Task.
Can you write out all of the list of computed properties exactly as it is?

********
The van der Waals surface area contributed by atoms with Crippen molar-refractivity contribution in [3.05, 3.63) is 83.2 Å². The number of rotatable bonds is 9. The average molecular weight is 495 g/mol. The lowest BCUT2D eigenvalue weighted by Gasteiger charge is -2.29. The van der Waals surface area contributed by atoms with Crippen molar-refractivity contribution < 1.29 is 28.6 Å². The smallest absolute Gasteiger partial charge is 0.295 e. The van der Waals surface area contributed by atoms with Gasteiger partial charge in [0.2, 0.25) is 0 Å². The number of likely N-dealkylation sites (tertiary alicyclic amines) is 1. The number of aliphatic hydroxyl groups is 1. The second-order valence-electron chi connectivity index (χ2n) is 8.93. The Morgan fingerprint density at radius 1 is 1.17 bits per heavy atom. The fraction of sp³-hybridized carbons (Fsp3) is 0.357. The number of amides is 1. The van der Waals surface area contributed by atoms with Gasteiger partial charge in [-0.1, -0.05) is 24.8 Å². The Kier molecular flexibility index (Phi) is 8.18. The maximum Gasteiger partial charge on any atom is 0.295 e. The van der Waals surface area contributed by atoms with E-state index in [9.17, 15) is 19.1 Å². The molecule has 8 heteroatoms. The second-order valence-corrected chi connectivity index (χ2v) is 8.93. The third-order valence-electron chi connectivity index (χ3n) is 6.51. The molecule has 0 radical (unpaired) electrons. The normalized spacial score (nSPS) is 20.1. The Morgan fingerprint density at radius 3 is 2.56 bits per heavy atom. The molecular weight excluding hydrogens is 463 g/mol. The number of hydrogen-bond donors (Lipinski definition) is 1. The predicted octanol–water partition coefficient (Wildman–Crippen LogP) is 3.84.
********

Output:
The van der Waals surface area contributed by atoms with Crippen molar-refractivity contribution in [3.05, 3.63) is 83.2 Å². The number of rotatable bonds is 9. The average molecular weight is 495 g/mol. The lowest BCUT2D eigenvalue weighted by Gasteiger charge is -2.29. The van der Waals surface area contributed by atoms with Crippen molar-refractivity contribution < 1.29 is 28.6 Å². The smallest absolute Gasteiger partial charge is 0.295 e. The van der Waals surface area contributed by atoms with Gasteiger partial charge in [0.2, 0.25) is 0 Å². The number of likely N-dealkylation sites (tertiary alicyclic amines) is 1. The number of aliphatic hydroxyl groups is 1. The second-order valence-electron chi connectivity index (χ2n) is 8.93. The Morgan fingerprint density at radius 1 is 1.17 bits per heavy atom. The fraction of sp³-hybridized carbons (Fsp3) is 0.357. The number of amides is 1. The van der Waals surface area contributed by atoms with Gasteiger partial charge in [-0.1, -0.05) is 24.8 Å². The Kier molecular flexibility index (Phi) is 8.18. The maximum Gasteiger partial charge on any atom is 0.295 e. The van der Waals surface area contributed by atoms with E-state index in [9.17, 15) is 19.1 Å². The molecule has 8 heteroatoms. The second-order valence-corrected chi connectivity index (χ2v) is 8.93. The third-order valence-electron chi connectivity index (χ3n) is 6.51. The molecule has 0 radical (unpaired) electrons. The normalized spacial score (nSPS) is 20.1. The Morgan fingerprint density at radius 3 is 2.56 bits per heavy atom. The molecular weight excluding hydrogens is 463 g/mol. The number of hydrogen-bond donors (Lipinski definition) is 1. The predicted octanol–water partition coefficient (Wildman–Crippen LogP) is 3.84.